Two new viruses have been discovered to infiltrate systems through removable drives. USB flash drives have become indispensable to almost everyone who uses a computer. It’s a quick and easy way to immediately transfer and share information and other data, especially files that are too large to send through email. Unfortunately, some malware take advantage of this convenience by attaching themselves to files on the drive to infect any other system it comes into contact with. Two such malware have recently been discovered. Chymine is a Trojan application with keylogging capabilities, designed to copy passwords and other sensitive data, and Dulkis-A is a Visual Basic worm designed to copy and allow malware to infiltrate the system. Both exploit a vulnerability in Windows Shell. Microsoft has yet to directly address the issue and provide a patch that fixes the problem. In the meantime, they have issued directions for a workaround that prevents both malware from manipulating the Windows Shell susceptibility. The workaround is effective for Windows XP, Windows Server 2003, Windows Vista, Windows Server 2008, Windows 7, and Windows Server R2, but it comes with a cost – you lose all your icon graphics. Success in removing the virus has been marginal at best, with current fixes including a warning that removing these malware might result in unwanted changes to your system because of the way the virus embeds itself. The best way to avoid being infected, be careful not to run any suspicious programs and files, especially when taken from USB drives and any other removable storage, even from a Blackberry or an iPhone. It’s also best to avoid automatically enabling USB devices to autorun once they’re plugged into your computer. If you have any concerns or want to make sure your systems are protected, give us a call and we’ll work with you to ensure the security of your systems and data.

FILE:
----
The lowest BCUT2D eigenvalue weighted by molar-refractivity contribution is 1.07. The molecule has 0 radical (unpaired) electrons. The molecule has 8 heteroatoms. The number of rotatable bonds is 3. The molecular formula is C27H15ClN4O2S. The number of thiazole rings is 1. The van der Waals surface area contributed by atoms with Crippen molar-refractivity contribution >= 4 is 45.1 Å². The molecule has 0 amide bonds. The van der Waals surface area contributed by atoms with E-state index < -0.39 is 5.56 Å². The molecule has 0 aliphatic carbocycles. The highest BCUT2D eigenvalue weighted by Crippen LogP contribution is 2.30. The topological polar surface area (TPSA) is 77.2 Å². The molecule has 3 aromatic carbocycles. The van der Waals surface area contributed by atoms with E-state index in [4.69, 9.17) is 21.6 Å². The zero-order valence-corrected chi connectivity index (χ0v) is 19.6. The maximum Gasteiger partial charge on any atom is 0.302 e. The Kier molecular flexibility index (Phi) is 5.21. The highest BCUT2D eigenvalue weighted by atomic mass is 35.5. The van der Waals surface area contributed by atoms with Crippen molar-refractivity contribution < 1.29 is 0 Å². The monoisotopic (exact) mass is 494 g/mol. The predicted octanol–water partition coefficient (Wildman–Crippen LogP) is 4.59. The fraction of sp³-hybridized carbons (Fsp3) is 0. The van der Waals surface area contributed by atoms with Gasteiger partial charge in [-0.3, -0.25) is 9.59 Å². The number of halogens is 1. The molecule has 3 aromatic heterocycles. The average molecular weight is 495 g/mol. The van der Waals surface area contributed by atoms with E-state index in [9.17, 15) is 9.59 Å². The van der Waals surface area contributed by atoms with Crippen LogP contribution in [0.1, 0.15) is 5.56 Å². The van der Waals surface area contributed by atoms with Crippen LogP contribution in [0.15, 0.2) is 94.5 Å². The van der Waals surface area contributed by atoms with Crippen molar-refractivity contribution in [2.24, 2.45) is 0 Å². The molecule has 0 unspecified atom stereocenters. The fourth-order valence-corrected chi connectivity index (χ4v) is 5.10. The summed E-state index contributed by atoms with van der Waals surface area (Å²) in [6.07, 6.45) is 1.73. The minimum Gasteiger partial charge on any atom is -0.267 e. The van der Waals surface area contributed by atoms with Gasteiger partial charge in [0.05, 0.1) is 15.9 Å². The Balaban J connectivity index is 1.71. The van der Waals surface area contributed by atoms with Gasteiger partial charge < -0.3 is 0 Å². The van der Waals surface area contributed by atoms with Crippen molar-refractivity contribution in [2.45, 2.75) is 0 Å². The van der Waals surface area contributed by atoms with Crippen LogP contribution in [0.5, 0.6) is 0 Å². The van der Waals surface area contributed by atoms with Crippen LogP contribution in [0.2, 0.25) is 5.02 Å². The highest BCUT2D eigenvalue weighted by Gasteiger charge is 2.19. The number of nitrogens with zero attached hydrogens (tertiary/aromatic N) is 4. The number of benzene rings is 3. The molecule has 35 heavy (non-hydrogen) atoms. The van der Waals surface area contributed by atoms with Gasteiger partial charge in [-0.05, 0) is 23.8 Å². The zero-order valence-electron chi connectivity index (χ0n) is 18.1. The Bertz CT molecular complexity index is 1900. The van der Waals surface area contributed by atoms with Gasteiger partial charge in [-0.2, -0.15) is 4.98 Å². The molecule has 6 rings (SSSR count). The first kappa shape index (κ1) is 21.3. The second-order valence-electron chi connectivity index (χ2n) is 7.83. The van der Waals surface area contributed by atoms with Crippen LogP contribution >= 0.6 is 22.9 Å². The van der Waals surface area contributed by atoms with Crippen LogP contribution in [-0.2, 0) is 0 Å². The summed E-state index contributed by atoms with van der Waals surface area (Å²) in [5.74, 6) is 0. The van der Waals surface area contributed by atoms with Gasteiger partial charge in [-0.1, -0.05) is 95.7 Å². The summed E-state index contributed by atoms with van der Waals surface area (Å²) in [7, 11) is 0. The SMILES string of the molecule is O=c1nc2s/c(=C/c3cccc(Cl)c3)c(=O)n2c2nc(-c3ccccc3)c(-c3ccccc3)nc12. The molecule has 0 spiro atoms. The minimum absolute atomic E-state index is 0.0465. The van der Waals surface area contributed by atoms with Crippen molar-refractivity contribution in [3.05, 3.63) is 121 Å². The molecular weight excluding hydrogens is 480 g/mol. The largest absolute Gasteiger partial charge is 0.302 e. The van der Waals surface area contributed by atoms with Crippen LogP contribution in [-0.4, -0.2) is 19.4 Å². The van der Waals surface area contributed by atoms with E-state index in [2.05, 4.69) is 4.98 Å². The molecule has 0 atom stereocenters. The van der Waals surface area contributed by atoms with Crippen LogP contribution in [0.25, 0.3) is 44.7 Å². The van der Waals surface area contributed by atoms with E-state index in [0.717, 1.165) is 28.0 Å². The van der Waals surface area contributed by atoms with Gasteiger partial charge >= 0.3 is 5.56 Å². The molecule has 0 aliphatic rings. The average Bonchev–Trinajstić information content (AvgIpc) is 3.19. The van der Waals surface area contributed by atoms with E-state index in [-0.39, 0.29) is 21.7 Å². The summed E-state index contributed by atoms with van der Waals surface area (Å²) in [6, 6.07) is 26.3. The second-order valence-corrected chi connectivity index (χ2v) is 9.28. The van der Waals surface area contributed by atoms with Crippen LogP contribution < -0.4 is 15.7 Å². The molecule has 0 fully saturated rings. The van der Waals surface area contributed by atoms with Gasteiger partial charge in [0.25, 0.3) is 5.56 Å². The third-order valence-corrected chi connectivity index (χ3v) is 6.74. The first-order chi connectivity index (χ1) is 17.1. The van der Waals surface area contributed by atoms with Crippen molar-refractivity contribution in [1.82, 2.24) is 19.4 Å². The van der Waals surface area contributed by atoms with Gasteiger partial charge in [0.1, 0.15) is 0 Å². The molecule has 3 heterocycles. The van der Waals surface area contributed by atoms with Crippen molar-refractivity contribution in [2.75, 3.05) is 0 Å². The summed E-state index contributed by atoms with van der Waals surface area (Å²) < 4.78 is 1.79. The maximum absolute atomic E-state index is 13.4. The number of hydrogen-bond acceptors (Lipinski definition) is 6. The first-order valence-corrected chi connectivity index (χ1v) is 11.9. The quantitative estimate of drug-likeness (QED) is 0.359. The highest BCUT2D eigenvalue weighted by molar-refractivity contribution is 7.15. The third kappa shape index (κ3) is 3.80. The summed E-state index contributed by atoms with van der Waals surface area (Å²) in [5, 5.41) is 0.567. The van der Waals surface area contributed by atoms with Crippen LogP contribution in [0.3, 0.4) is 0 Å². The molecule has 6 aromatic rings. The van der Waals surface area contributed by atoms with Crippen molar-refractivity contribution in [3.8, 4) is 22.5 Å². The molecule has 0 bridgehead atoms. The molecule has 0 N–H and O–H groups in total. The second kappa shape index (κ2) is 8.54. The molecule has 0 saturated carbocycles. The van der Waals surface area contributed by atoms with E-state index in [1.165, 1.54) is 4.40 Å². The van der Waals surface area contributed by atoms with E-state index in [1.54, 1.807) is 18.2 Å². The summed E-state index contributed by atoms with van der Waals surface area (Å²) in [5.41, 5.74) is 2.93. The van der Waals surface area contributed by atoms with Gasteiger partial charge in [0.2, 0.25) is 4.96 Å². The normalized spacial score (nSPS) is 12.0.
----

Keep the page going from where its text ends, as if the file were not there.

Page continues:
8. Lessons Learned from the World Cup

    The recent fever over the FIFA World Cup made unsuspecting victims an easy target for malware makers, spammes, and scammers using the sport as a means to spread nefarious software or lure users into money-making scams. It seems the entire world was in the grip of the 2010 FIFA World Cup fever as several countries vied for football supremacy in South Africa. Unfortunately, malware makers, spammers, and scammers capitalized on the fever as well, using references to the event as a means to spread nefarious software or lure unsuspecting users into money-making scams. Some of the threats included 419-style scams , lures selling fake tickets, even fake products and business opportunities related to the World Cup. One particular ploy involved a couple of websites selling a bogus filter to cancel out the sound of noisy “Vuvuzela” trumpets in TV broadcasts. Scammers had even used legitimate websites to sell them—such as eBay and other auction sites. Several spammers used sophisticated techniques to confuse SPAM filters by using tools to automatically scrape the text from hundreds of websites (including news sites) and using them to spray random bits of this text into their messages. Another new development that was seen were targeted attacks on top executives of international manufacturing companies and government agencies. With the 2010 World Cup behind us, what does this mean to us now? Everyone should always be on guard against websites, links, or messages that seem too good to be true (because most likely they are), but understanding that scammers and spammers especially thrive during popular events helps everyone to be on extra high alert.